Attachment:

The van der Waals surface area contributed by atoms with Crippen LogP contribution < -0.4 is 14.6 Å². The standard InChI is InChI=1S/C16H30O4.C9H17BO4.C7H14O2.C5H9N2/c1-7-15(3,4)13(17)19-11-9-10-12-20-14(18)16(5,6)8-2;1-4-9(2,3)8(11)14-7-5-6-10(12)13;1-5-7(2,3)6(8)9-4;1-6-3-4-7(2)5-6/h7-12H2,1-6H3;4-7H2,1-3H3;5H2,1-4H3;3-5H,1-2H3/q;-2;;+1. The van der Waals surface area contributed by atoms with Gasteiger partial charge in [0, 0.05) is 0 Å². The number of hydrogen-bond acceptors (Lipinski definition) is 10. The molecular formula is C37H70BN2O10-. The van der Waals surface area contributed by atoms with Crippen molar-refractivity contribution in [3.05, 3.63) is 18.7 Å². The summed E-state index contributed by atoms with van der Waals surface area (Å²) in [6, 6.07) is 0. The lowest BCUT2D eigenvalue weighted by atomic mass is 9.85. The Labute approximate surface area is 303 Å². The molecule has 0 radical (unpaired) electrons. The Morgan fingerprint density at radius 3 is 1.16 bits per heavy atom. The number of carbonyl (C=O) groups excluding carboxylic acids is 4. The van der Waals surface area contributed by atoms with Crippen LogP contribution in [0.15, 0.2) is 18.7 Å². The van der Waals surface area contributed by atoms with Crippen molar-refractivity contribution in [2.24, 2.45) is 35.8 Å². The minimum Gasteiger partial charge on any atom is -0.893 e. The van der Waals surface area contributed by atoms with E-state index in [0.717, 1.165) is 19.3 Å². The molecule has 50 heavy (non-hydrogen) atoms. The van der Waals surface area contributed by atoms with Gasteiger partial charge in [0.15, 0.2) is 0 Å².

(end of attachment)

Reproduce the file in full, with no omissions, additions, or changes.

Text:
The van der Waals surface area contributed by atoms with Crippen LogP contribution < -0.4 is 14.6 Å². The standard InChI is InChI=1S/C16H30O4.C9H17BO4.C7H14O2.C5H9N2/c1-7-15(3,4)13(17)19-11-9-10-12-20-14(18)16(5,6)8-2;1-4-9(2,3)8(11)14-7-5-6-10(12)13;1-5-7(2,3)6(8)9-4;1-6-3-4-7(2)5-6/h7-12H2,1-6H3;4-7H2,1-3H3;5H2,1-4H3;3-5H,1-2H3/q;-2;;+1. The van der Waals surface area contributed by atoms with Gasteiger partial charge in [0, 0.05) is 0 Å². The number of hydrogen-bond acceptors (Lipinski definition) is 10. The molecular formula is C37H70BN2O10-. The van der Waals surface area contributed by atoms with Crippen molar-refractivity contribution in [3.05, 3.63) is 18.7 Å². The summed E-state index contributed by atoms with van der Waals surface area (Å²) in [6, 6.07) is 0. The lowest BCUT2D eigenvalue weighted by atomic mass is 9.85. The Labute approximate surface area is 303 Å². The molecule has 0 radical (unpaired) electrons. The Morgan fingerprint density at radius 3 is 1.16 bits per heavy atom. The number of carbonyl (C=O) groups excluding carboxylic acids is 4. The van der Waals surface area contributed by atoms with Crippen LogP contribution in [0.15, 0.2) is 18.7 Å². The van der Waals surface area contributed by atoms with Crippen molar-refractivity contribution in [2.24, 2.45) is 35.8 Å². The minimum Gasteiger partial charge on any atom is -0.893 e. The van der Waals surface area contributed by atoms with E-state index in [0.717, 1.165) is 19.3 Å². The molecule has 50 heavy (non-hydrogen) atoms. The van der Waals surface area contributed by atoms with Gasteiger partial charge in [0.15, 0.2) is 0 Å².